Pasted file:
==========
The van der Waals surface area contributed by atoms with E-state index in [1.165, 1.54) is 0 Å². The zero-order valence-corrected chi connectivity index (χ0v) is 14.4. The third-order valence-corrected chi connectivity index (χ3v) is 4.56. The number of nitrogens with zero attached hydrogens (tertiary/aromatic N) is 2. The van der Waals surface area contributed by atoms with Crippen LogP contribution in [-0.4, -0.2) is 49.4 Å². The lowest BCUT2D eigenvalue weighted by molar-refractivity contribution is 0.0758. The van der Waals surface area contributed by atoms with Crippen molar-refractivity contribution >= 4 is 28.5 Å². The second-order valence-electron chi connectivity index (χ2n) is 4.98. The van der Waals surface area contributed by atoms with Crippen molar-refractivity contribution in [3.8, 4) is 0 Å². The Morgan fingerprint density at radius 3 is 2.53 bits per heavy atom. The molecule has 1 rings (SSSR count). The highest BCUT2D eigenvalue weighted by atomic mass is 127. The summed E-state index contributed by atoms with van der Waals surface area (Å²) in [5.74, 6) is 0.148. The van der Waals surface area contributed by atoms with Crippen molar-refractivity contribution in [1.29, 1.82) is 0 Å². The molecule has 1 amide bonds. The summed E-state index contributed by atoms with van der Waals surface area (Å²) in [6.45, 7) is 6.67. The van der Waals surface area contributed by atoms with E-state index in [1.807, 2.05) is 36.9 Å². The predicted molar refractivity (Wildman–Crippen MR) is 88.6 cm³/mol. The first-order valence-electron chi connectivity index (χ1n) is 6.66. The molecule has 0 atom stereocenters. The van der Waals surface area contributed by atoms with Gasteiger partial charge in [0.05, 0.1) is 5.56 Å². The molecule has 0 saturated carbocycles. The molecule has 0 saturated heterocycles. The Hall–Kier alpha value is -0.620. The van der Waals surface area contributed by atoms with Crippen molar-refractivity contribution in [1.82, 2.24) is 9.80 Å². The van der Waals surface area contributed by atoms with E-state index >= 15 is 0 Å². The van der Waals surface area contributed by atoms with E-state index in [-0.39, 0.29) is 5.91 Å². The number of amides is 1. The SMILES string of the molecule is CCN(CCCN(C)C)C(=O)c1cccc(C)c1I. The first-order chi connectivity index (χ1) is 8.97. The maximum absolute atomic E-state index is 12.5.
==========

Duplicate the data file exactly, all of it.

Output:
The van der Waals surface area contributed by atoms with E-state index in [1.165, 1.54) is 0 Å². The zero-order valence-corrected chi connectivity index (χ0v) is 14.4. The third-order valence-corrected chi connectivity index (χ3v) is 4.56. The number of nitrogens with zero attached hydrogens (tertiary/aromatic N) is 2. The van der Waals surface area contributed by atoms with Crippen LogP contribution in [-0.4, -0.2) is 49.4 Å². The lowest BCUT2D eigenvalue weighted by molar-refractivity contribution is 0.0758. The van der Waals surface area contributed by atoms with Crippen molar-refractivity contribution >= 4 is 28.5 Å². The second-order valence-electron chi connectivity index (χ2n) is 4.98. The van der Waals surface area contributed by atoms with Crippen molar-refractivity contribution in [3.8, 4) is 0 Å². The Morgan fingerprint density at radius 3 is 2.53 bits per heavy atom. The molecule has 1 rings (SSSR count). The highest BCUT2D eigenvalue weighted by atomic mass is 127. The summed E-state index contributed by atoms with van der Waals surface area (Å²) in [5.74, 6) is 0.148. The van der Waals surface area contributed by atoms with Crippen molar-refractivity contribution in [1.29, 1.82) is 0 Å². The molecule has 1 amide bonds. The summed E-state index contributed by atoms with van der Waals surface area (Å²) in [6.45, 7) is 6.67. The van der Waals surface area contributed by atoms with E-state index in [1.807, 2.05) is 36.9 Å². The predicted molar refractivity (Wildman–Crippen MR) is 88.6 cm³/mol. The first-order valence-electron chi connectivity index (χ1n) is 6.66. The molecule has 0 atom stereocenters. The van der Waals surface area contributed by atoms with Gasteiger partial charge in [0.05, 0.1) is 5.56 Å². The molecule has 0 saturated carbocycles. The molecule has 0 saturated heterocycles. The Hall–Kier alpha value is -0.620. The van der Waals surface area contributed by atoms with Crippen molar-refractivity contribution in [1.82, 2.24) is 9.80 Å². The van der Waals surface area contributed by atoms with E-state index >= 15 is 0 Å². The van der Waals surface area contributed by atoms with E-state index in [-0.39, 0.29) is 5.91 Å². The number of amides is 1. The SMILES string of the molecule is CCN(CCCN(C)C)C(=O)c1cccc(C)c1I. The first-order chi connectivity index (χ1) is 8.97. The maximum absolute atomic E-state index is 12.5.